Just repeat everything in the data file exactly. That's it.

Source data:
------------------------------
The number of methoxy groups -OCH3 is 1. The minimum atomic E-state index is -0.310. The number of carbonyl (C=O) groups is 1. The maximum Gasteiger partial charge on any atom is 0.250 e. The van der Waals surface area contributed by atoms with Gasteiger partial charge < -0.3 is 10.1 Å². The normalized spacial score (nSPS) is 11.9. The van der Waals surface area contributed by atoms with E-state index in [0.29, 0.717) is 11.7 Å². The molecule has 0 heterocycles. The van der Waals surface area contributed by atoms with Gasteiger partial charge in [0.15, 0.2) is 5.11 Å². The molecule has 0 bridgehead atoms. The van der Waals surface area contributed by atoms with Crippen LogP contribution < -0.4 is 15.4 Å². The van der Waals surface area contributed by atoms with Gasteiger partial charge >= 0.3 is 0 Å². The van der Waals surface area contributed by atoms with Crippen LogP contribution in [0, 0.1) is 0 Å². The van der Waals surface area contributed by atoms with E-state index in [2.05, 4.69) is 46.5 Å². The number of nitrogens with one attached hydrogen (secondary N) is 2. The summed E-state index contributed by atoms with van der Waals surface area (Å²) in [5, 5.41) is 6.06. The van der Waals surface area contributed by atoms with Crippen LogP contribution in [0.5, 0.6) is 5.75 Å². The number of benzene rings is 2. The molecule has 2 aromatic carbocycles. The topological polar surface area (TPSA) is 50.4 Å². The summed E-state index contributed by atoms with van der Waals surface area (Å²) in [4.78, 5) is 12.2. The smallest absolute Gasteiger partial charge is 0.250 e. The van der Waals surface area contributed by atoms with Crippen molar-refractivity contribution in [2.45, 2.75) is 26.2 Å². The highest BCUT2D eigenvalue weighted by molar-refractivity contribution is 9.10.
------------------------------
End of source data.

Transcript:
The number of methoxy groups -OCH3 is 1. The minimum atomic E-state index is -0.310. The number of carbonyl (C=O) groups is 1. The maximum Gasteiger partial charge on any atom is 0.250 e. The van der Waals surface area contributed by atoms with Gasteiger partial charge < -0.3 is 10.1 Å². The normalized spacial score (nSPS) is 11.9. The van der Waals surface area contributed by atoms with E-state index in [0.29, 0.717) is 11.7 Å². The molecule has 0 heterocycles. The van der Waals surface area contributed by atoms with Gasteiger partial charge in [0.15, 0.2) is 5.11 Å². The molecule has 0 bridgehead atoms. The van der Waals surface area contributed by atoms with Crippen LogP contribution < -0.4 is 15.4 Å². The van der Waals surface area contributed by atoms with Gasteiger partial charge >= 0.3 is 0 Å². The van der Waals surface area contributed by atoms with Crippen LogP contribution in [0, 0.1) is 0 Å². The van der Waals surface area contributed by atoms with E-state index in [2.05, 4.69) is 46.5 Å². The number of nitrogens with one attached hydrogen (secondary N) is 2. The summed E-state index contributed by atoms with van der Waals surface area (Å²) in [5, 5.41) is 6.06. The van der Waals surface area contributed by atoms with Crippen LogP contribution in [0.5, 0.6) is 5.75 Å². The number of benzene rings is 2. The molecule has 2 aromatic carbocycles. The topological polar surface area (TPSA) is 50.4 Å². The summed E-state index contributed by atoms with van der Waals surface area (Å²) in [4.78, 5) is 12.2. The smallest absolute Gasteiger partial charge is 0.250 e. The van der Waals surface area contributed by atoms with Crippen molar-refractivity contribution in [2.45, 2.75) is 26.2 Å². The highest BCUT2D eigenvalue weighted by molar-refractivity contribution is 9.10.